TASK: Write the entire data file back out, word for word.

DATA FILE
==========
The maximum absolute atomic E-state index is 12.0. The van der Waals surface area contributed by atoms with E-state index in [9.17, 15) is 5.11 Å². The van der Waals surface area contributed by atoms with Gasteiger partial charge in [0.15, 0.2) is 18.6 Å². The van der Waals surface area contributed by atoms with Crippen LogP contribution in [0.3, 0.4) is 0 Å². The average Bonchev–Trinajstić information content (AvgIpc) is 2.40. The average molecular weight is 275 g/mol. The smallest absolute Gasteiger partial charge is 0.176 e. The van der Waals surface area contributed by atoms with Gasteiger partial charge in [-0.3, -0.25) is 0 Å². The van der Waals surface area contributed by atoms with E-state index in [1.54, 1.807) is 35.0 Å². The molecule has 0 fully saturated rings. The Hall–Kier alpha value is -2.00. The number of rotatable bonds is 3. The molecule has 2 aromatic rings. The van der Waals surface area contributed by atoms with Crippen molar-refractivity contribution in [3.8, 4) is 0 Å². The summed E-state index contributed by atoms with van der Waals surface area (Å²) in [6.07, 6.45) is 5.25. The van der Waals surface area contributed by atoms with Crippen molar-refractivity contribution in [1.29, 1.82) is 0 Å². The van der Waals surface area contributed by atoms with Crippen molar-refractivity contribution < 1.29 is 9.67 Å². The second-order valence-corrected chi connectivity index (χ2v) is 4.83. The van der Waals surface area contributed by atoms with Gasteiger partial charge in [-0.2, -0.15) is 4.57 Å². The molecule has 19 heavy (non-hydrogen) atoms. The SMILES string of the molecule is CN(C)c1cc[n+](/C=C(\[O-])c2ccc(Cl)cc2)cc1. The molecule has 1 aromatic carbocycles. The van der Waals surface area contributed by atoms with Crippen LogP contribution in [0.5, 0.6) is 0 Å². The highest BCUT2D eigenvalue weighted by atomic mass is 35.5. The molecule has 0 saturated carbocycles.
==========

The maximum absolute atomic E-state index is 12.0. The van der Waals surface area contributed by atoms with E-state index in [9.17, 15) is 5.11 Å². The van der Waals surface area contributed by atoms with Gasteiger partial charge in [0.15, 0.2) is 18.6 Å². The van der Waals surface area contributed by atoms with Crippen LogP contribution in [0.3, 0.4) is 0 Å². The average Bonchev–Trinajstić information content (AvgIpc) is 2.40. The average molecular weight is 275 g/mol. The smallest absolute Gasteiger partial charge is 0.176 e. The van der Waals surface area contributed by atoms with Gasteiger partial charge in [-0.3, -0.25) is 0 Å². The van der Waals surface area contributed by atoms with E-state index in [1.54, 1.807) is 35.0 Å². The molecule has 0 fully saturated rings. The Hall–Kier alpha value is -2.00. The number of rotatable bonds is 3. The molecule has 2 aromatic rings. The van der Waals surface area contributed by atoms with Crippen molar-refractivity contribution in [3.8, 4) is 0 Å². The summed E-state index contributed by atoms with van der Waals surface area (Å²) in [6.07, 6.45) is 5.25. The van der Waals surface area contributed by atoms with Crippen molar-refractivity contribution in [1.29, 1.82) is 0 Å². The van der Waals surface area contributed by atoms with Crippen molar-refractivity contribution < 1.29 is 9.67 Å². The second-order valence-corrected chi connectivity index (χ2v) is 4.83. The van der Waals surface area contributed by atoms with Gasteiger partial charge in [-0.2, -0.15) is 4.57 Å². The molecule has 19 heavy (non-hydrogen) atoms. The SMILES string of the molecule is CN(C)c1cc[n+](/C=C(\[O-])c2ccc(Cl)cc2)cc1. The molecule has 1 aromatic carbocycles. The van der Waals surface area contributed by atoms with Crippen LogP contribution in [0.5, 0.6) is 0 Å². The highest BCUT2D eigenvalue weighted by atomic mass is 35.5. The molecule has 0 saturated carbocycles.